A good example would be a company that creates luxury candles -let’s call them Company X.
The candle wax is made by a supplier and shipped to Company X. Any emissions produced by the supplier to make and ship the wax need to be added to Company X’s carbon footprint. The actual production to create the candles also needs to be accounted for. The average candle will emit 10g of carbon dioxide when it’s burnt by the consumer, which must also be added to the carbon footprint.
That’s a basic look at what we’re talking about, but it starts to build the picture.
We’ve made it easier to understand which areas you should be measuring for your footprint by breaking down those three larger scopes into 19 sub-sections.
For scope 1, the emissions produced in your facilities, you’ll usually be looking at three different areas:
● Use of fuels
● Process and accidental releases
For scope 2 - the emissions that occur elsewhere from your business operations - you just need to look at your purchasing of electricity along with your heating, steaming, and cooling.
Scope 3 is a little more complex, and there are a lot of different areas where you could be seeing emissions. We’ve split them into two categories to make it easier. The first is Scope 3 Upstream, which contains emissions caused by your supply chain and includes:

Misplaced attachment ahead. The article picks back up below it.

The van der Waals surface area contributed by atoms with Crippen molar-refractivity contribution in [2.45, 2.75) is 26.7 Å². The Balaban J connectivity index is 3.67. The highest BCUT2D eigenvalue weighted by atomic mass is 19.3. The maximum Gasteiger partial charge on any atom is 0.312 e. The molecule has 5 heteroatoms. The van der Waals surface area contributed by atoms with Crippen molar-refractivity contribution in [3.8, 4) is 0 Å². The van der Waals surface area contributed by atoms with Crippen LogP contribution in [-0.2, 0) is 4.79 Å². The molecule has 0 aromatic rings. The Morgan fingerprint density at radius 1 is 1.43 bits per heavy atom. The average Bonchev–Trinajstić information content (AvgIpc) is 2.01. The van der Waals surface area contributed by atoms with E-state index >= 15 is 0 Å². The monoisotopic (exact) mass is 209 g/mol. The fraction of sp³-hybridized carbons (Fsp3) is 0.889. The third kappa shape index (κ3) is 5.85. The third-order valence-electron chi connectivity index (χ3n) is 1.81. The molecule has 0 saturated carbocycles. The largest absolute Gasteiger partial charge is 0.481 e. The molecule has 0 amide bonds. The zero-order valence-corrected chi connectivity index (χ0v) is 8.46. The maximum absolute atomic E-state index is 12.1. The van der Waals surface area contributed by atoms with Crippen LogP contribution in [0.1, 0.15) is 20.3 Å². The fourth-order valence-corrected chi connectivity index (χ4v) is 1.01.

● Business travel
● Purchased goods & services
● Capital goods
● Transportation & distribution
● Waste from operations
● Employee commuting/teleworking
● Leased assets
● Upstream emissions from energy
Then there’s Scope 3 Downstream, which relates to emissions produced by your customer activity:
● Transportation & distribution
● Processing of sold products
● Use of sold products
● End of life of sold products
● Leased assets
Of all of these, you’ll need to pick and choose only those that apply to you. It can be a long old process and one that definitely needs to be done thoroughly, but that’s why we’re here!
We can help you calculate your carbon footprint, making the whole process a lot simpler. We’ll help you identify which of the emissions in scope 1, 2, and 3 apply to your business and calculate the amount of those emissions correctly.
There are a few more things on our checklist to go through before we find your total carbon footprint, which you can read about here. Or, if you want to learn more about our services at Go Climate Positive, get in touch with us today. When it comes to your carbon footprint, we’re already ready to chat!
Eoin (pronounced like "Ian") is the Chief Carbon Coach and founder of Go Climate Positive. He is a Practitioner member of IEMA (the Institute of Environmental Management) and a sustainability lead on the Cheltenham Economic Recovery Task Force.
Eoin says, "Sustainability is no longer a 'nice to do', it is business critical. My goal is to make it accessible and affordable for every business, however big or small , no matter their market sector."